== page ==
So, with Colossians 3:17 in mind, let’s go back to the beginning of Colossians 3. Here’s the first verse: “Therefore, if you have been raised with Christ, keep seeking the things above, where Christ is, seated at the right hand of God.” [NET] Paul begins his discussion of the Christian way of life by making this very crucial point. Our ability to live in the way of Jesus depends entirely on whether we have been “raised with Christ.”
A core truth about the gospel that Paul presents over and over in his letters is this: Christ takes us with him when he goes onto the cross; Christ takes us with him when he goes into the tomb; Christ takes us with him when he rises up and goes out of the tomb. That’s what it means to be “in Christ” or to be united with Christ.
In Colossians 2:12, Paul says that we have “been buried with him in baptism and raised with him through faith in the power of God, who raised him from the dead.” [ESV] Here’s how he puts it in Romans 6:4-5—“We were therefore buried with him through baptism into death in order that, just as Christ was raised from the dead through the glory of the Father, we too may live a new life. For if we have been united with him in a death like his, we will certainly also be united with him in a resurrection like his.” [NIV]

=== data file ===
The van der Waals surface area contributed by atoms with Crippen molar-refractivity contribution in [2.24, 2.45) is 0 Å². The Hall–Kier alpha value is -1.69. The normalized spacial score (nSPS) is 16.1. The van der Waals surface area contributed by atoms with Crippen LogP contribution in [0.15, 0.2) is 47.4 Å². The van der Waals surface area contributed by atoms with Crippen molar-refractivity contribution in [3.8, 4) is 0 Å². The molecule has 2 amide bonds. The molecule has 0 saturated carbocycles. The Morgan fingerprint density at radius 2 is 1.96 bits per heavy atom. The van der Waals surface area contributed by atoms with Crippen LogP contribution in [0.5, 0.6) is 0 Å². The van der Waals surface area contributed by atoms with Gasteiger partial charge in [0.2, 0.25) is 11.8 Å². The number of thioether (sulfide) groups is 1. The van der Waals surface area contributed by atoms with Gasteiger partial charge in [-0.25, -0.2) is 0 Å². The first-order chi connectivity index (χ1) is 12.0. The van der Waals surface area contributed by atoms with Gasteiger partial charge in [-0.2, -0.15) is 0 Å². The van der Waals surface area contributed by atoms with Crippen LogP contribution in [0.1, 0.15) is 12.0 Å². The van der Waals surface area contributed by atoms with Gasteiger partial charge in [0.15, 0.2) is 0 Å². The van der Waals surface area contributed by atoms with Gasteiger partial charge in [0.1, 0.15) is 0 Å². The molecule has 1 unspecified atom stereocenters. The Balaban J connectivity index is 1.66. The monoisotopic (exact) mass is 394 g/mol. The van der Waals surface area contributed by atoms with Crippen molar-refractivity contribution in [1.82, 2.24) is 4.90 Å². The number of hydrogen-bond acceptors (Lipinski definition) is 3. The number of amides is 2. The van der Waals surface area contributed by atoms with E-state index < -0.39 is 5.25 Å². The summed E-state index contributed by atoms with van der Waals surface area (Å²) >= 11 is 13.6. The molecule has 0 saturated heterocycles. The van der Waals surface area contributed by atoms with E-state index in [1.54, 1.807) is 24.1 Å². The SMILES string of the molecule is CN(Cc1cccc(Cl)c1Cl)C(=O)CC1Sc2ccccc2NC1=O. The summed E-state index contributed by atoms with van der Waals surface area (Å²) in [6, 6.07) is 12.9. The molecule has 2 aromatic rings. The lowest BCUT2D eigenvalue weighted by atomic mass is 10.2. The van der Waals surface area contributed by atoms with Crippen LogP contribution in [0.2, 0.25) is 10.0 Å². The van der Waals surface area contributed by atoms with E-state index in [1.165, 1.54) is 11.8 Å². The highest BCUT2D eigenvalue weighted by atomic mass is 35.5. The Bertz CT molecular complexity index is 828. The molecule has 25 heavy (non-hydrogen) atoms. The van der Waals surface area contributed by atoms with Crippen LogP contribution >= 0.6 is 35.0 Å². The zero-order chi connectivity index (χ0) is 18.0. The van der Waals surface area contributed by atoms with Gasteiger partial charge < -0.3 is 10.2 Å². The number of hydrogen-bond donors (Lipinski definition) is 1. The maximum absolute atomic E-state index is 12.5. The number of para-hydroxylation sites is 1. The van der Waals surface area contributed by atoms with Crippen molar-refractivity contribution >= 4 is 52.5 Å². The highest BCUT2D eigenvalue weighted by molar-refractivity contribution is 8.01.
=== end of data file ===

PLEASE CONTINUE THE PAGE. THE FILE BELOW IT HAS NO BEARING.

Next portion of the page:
Living the Christian life is only possible if we have been spiritually raised from the dead with Jesus. This is not just a pretty thought. According to Paul, it’s an actual reality, a thing that God is literally doing inside of us. Living a God-honoring, neighbor-loving life is not humanly possible. It’s only possible if the resurrection power of God is literally at work within us.
When Paul calls us to a new way of life, he isn’t just giving us a new set of rules and regulations that he expects us to follow through our own strength and self-discipline. He’s giving us a sort of operating manual for a new power from outside of us—from God—that is at work inside of us. He is assuring us that the resurrection power of Jesus makes the new life possible for us.